How to have conversations about safety without sounding like a wet blanket or scaremonger…

  • Keep calm and rational – let them know your concerns.
  • Explain that as a parent their safety is your responsibility.
  • Ensure the conversation is honest and respectful. Acknowledge their quest for freedoms, while reminding them of potential consequences.
  • Carefully share news and current events with them … not to worry … but to demonstrate you’re not being an alarmist.

You will never be able to pre-empt or prevent every risky behaviour, however there are certainly steps that can be taken to help you keep your adolescent safe.

… at parties

  • Ensure there will be appropriate adult supervision; make contact with the parents if you don’t know them.
  • Arrange to take and collect your teen from the party.
  • Have an arranged code or protocol for them to contact you for collecting them if they start to feel uncomfortable.
  • Know the friends they will be attending with
  • If* you are allowing them to drink (*I’m not discussing whether this is right or wrong here) provide a modest, set amount for them to consume and warn them not to accept drinks from others.

… online

  • Have clear expectations about how you expect them to conduct themselves online.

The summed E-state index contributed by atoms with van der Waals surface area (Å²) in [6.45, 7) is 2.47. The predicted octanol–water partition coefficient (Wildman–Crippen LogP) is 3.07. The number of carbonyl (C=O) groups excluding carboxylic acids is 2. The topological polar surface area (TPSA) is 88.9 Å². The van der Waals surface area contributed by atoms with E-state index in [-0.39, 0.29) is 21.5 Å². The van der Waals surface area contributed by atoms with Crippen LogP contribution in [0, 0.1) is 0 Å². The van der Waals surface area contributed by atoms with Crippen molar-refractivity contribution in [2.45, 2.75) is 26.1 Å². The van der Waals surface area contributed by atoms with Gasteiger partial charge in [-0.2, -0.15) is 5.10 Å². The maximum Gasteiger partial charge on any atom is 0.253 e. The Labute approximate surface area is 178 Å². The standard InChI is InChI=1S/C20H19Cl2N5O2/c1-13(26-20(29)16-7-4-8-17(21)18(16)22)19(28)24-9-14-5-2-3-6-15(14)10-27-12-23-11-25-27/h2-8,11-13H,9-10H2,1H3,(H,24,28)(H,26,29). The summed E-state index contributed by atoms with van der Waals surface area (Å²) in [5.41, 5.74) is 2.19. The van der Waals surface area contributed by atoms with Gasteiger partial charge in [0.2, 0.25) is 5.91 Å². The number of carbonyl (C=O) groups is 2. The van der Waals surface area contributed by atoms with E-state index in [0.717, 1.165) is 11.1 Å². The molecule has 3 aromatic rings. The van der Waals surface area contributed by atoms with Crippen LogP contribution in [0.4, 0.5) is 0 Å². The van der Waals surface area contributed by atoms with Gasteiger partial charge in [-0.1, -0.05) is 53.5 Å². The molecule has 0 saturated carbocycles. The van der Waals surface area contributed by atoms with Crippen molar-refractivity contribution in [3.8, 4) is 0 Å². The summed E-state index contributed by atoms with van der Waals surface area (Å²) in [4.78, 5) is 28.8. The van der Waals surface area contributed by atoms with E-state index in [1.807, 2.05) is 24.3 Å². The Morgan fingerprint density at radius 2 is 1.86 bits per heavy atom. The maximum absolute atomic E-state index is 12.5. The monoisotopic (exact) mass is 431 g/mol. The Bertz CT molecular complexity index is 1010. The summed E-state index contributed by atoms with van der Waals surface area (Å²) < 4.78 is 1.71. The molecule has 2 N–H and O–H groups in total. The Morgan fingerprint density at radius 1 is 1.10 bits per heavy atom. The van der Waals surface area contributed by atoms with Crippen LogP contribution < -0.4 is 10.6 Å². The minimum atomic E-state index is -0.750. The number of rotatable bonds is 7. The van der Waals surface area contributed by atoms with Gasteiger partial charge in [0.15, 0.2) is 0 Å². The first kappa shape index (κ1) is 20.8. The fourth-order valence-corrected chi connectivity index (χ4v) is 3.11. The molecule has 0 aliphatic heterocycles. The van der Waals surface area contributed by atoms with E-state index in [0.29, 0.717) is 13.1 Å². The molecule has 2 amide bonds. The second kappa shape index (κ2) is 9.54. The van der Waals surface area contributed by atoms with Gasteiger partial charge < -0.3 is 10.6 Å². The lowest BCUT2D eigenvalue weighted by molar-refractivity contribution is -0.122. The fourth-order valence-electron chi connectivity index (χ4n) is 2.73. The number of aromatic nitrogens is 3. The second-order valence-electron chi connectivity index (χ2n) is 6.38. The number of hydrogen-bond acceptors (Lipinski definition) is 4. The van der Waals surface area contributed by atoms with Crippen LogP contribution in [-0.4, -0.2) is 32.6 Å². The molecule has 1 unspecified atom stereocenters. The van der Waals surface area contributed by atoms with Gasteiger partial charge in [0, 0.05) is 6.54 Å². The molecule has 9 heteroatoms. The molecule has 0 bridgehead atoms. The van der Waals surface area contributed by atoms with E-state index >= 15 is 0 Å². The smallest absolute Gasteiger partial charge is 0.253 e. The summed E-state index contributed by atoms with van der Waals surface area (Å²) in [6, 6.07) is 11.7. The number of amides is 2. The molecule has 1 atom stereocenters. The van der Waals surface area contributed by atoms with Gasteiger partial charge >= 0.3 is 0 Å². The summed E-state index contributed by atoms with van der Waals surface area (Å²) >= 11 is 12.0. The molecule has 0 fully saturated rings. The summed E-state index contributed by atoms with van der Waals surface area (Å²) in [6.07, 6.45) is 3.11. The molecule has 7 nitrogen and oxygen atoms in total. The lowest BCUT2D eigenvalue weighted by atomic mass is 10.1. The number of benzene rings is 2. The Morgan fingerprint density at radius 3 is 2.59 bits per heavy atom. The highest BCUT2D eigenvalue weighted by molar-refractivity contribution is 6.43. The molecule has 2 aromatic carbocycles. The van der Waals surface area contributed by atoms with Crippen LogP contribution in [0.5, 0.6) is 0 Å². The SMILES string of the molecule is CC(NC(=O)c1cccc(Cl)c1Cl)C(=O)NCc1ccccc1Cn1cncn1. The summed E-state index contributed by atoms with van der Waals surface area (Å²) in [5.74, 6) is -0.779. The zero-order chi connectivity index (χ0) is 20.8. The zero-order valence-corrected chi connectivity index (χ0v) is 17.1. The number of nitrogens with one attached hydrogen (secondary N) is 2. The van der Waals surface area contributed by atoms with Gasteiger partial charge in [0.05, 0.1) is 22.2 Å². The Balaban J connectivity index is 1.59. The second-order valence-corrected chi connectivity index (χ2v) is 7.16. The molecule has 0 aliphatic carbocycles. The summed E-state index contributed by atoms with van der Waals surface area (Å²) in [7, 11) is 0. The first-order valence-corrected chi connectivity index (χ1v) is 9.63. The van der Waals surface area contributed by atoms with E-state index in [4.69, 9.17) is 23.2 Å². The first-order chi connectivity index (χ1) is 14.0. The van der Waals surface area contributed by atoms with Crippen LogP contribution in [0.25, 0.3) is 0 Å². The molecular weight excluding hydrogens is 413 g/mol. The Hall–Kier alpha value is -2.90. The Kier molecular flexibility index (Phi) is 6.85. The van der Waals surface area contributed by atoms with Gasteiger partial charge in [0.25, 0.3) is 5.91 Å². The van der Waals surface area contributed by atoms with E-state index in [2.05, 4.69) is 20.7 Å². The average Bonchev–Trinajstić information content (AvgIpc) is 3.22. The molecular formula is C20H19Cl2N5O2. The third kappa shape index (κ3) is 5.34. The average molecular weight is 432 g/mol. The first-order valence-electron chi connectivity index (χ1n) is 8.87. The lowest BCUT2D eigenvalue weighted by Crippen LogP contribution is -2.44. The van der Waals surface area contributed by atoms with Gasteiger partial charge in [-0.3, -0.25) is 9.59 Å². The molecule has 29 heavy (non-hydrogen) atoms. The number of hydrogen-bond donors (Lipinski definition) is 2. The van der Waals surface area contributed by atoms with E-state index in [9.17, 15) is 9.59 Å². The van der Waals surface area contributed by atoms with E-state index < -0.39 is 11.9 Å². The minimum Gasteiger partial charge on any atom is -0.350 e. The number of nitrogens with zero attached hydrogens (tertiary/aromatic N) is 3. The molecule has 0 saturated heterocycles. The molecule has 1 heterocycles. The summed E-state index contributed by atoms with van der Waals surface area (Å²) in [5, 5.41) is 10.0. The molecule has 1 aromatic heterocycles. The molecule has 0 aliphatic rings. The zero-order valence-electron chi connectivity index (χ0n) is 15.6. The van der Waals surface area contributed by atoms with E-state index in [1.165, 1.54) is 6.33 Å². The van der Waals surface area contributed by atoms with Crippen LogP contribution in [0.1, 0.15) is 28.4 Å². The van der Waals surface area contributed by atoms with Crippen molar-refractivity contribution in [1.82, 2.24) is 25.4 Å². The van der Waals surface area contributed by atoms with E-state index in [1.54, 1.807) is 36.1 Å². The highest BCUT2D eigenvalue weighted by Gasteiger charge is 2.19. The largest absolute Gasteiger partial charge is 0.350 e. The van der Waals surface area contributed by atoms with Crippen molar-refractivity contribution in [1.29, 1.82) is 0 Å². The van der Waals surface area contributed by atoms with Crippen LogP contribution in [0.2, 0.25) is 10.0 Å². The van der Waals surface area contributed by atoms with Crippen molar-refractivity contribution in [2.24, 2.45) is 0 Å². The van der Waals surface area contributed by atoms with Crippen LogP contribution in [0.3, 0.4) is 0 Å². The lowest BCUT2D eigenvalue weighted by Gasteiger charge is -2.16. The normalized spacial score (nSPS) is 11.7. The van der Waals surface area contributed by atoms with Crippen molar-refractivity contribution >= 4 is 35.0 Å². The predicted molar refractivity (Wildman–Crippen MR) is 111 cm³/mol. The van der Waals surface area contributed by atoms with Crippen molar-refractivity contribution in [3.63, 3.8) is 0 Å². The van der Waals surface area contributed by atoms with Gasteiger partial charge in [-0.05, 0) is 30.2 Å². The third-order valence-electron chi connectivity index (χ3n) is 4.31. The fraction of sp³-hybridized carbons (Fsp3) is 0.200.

• Stress that they need to inform you of any occasion they are subjected to cyber bullying or other online ‘attack’.
  • Set up a Google alert to be informed when information about them is being posted online
  • Monitor their online posts, photos and status updates to be certain they are not over sharing personal information

… emotionally

  • Your teen’s emotional safety is more difficult to protect, as often they will become less communicative – persist in maintaining conversation and connection with them.
  • Share your feelings openly and model the communication strategies you are seeking.
  • Be aware of who is in their friendship group and encourage make solid, caring and respectful relationships.

Worksheet Download

JOURNALLING PROMPTS

Your CRASH Journaling prompts for this module…

  • What risky behaviours did you participate in as an adolescent?
  • Can you describe a time you’ve been genuinely worried about your teen’s safety. How did you respond?